Control tower to Heinz: Your box has landed
In late August, CEVA Logistics secured a massive contract with H.J. Heinz Co. to manage the food company’s global ocean freight transportation for five years.
The deal is noteworthy because of the contract’s length, compared to typical freight forwarding contracts of one to three years, or less, and the volume — 60,000 TEUs per year — placed under the exclusive control of a single logistics provider. Many shippers are consolidating the number of third-party logistics providers used, but often split their business among a few key partners.
CEVA is the fifth largest international freight management company, with transportation management representing about 46 percent of its gross revenues of $9.6 billion and net revenue of $6.3 billion, according to Armstrong & Associates, which bases its rankings on an average of several revenue and volume measurements. In 2011, CEVA moved 783,378 ocean shipping units and 550 million air freight metric tons.
The Heinz contract represents a 7.5 percent boost in CEVA’s TEU business.
CEVA, headquartered in Hoofddorp, The Netherlands, will ship all Heinz brands, including its iconic ketchup and packaged foods bearing the Weight Watchers label, to more than 50 locations around the world and handle associated services such as packing, customs clearance and track-and-trace, Chief Commercial Officer Inna Kuznetsova said in an interview.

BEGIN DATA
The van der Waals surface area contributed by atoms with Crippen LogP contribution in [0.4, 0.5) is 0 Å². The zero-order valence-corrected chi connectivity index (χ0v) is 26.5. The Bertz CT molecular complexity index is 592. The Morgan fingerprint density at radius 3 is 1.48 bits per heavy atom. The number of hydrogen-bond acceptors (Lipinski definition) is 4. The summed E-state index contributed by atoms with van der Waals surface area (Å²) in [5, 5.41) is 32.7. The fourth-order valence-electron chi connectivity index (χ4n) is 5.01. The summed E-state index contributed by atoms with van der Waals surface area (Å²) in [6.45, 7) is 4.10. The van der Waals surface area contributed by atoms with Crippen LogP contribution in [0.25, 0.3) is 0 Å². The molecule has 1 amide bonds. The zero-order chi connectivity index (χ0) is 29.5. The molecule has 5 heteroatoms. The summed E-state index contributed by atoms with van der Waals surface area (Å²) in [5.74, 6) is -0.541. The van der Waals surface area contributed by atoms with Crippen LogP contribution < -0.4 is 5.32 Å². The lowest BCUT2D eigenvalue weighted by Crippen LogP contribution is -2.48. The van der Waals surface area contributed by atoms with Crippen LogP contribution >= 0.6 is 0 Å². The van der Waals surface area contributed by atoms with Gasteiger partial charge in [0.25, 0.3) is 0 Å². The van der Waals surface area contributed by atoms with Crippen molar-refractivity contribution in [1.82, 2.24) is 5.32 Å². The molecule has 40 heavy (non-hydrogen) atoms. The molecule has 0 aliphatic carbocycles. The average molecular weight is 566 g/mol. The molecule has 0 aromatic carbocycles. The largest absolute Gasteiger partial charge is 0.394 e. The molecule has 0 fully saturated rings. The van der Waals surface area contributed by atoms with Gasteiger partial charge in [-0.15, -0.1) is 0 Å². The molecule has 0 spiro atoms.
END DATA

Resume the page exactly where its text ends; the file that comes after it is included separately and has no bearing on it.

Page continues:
Pittsburgh-based Heinz previously handled ocean transport itself and had direct contracts with 20 different shipping lines, but made a strategic decision to outsource to get better centralized management of its entire network and better pricing by taking advantage of a forwarder’s volume purchases, she said.
CEVA will manage Heinz’s freight procurement and execution through its “Smart End-to-End” service, Kuznetsova confirmed.
Smart End-to-End essentially acts as a lead logistic provider for large global customers by integrating CEVA’s global network of control towers to coordinate transport and other activities between different nodes in the supply chain. The control towers are information hubs staffed by supply chain engineers located in countries and regions who are globally linked through a common suite of software applications known as Matrix, including a transportation management system. Matrix serves as the platform for tracking shipments and analyzing performance data to optimize carrier and route selection, and make process improvements. The support specialists manage load tendering, monitor shipping transactions, look for delays, alert customers to potential problems and step in to make alternative arrangements, such as expedited shipping or arranging a charter, to meet customers’ delivery requirements. Over time, the control towers monitor the quality of service provided by carriers on each trade lane to use those that perform best. Depending on the situation, CEVA can handle the actual transactions or oversees the work of another logistics provider.
The 3PL has 15 global control towers, as well as several regional and national offices in places such as Italy, Turkey and Spain, spokeswoman Krissy Attridge said. Capabilities in the local hubs even include monitoring alarms and video feeds of high-value cargo during transport and warehousing to prevent theft.